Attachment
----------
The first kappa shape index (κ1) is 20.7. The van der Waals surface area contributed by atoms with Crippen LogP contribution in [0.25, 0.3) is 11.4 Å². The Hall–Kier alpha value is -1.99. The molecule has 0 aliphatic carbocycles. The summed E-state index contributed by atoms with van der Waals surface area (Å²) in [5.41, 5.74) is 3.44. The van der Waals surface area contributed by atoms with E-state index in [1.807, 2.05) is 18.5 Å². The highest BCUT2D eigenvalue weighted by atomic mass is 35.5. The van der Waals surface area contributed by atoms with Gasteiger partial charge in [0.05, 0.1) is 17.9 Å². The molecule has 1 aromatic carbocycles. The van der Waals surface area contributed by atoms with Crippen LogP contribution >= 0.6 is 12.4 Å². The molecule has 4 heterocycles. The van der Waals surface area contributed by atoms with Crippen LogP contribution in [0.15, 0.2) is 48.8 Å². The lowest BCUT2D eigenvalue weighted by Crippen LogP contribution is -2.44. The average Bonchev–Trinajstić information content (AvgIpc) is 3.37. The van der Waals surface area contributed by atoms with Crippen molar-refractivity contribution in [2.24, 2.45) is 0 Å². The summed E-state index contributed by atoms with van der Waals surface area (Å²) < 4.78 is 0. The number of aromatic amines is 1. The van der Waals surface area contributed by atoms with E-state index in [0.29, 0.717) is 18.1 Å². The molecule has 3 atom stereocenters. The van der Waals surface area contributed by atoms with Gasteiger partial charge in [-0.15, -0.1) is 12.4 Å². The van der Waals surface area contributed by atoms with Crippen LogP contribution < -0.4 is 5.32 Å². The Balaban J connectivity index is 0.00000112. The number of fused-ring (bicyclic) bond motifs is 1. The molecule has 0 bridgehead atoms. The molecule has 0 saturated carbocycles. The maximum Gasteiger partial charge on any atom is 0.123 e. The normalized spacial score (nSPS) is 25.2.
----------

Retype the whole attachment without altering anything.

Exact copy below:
The first kappa shape index (κ1) is 20.7. The van der Waals surface area contributed by atoms with Crippen LogP contribution in [0.25, 0.3) is 11.4 Å². The Hall–Kier alpha value is -1.99. The molecule has 0 aliphatic carbocycles. The summed E-state index contributed by atoms with van der Waals surface area (Å²) in [5.41, 5.74) is 3.44. The van der Waals surface area contributed by atoms with E-state index in [1.807, 2.05) is 18.5 Å². The highest BCUT2D eigenvalue weighted by atomic mass is 35.5. The van der Waals surface area contributed by atoms with Gasteiger partial charge in [0.05, 0.1) is 17.9 Å². The molecule has 1 aromatic carbocycles. The van der Waals surface area contributed by atoms with Crippen LogP contribution >= 0.6 is 12.4 Å². The molecule has 4 heterocycles. The van der Waals surface area contributed by atoms with Crippen LogP contribution in [0.15, 0.2) is 48.8 Å². The lowest BCUT2D eigenvalue weighted by Crippen LogP contribution is -2.44. The average Bonchev–Trinajstić information content (AvgIpc) is 3.37. The van der Waals surface area contributed by atoms with Crippen molar-refractivity contribution in [2.24, 2.45) is 0 Å². The summed E-state index contributed by atoms with van der Waals surface area (Å²) < 4.78 is 0. The number of aromatic amines is 1. The van der Waals surface area contributed by atoms with E-state index in [0.29, 0.717) is 18.1 Å². The molecule has 3 atom stereocenters. The van der Waals surface area contributed by atoms with Gasteiger partial charge in [-0.15, -0.1) is 12.4 Å². The van der Waals surface area contributed by atoms with Crippen LogP contribution < -0.4 is 5.32 Å². The Balaban J connectivity index is 0.00000112. The number of fused-ring (bicyclic) bond motifs is 1. The molecule has 0 bridgehead atoms. The molecule has 0 saturated carbocycles. The maximum Gasteiger partial charge on any atom is 0.123 e. The normalized spacial score (nSPS) is 25.2.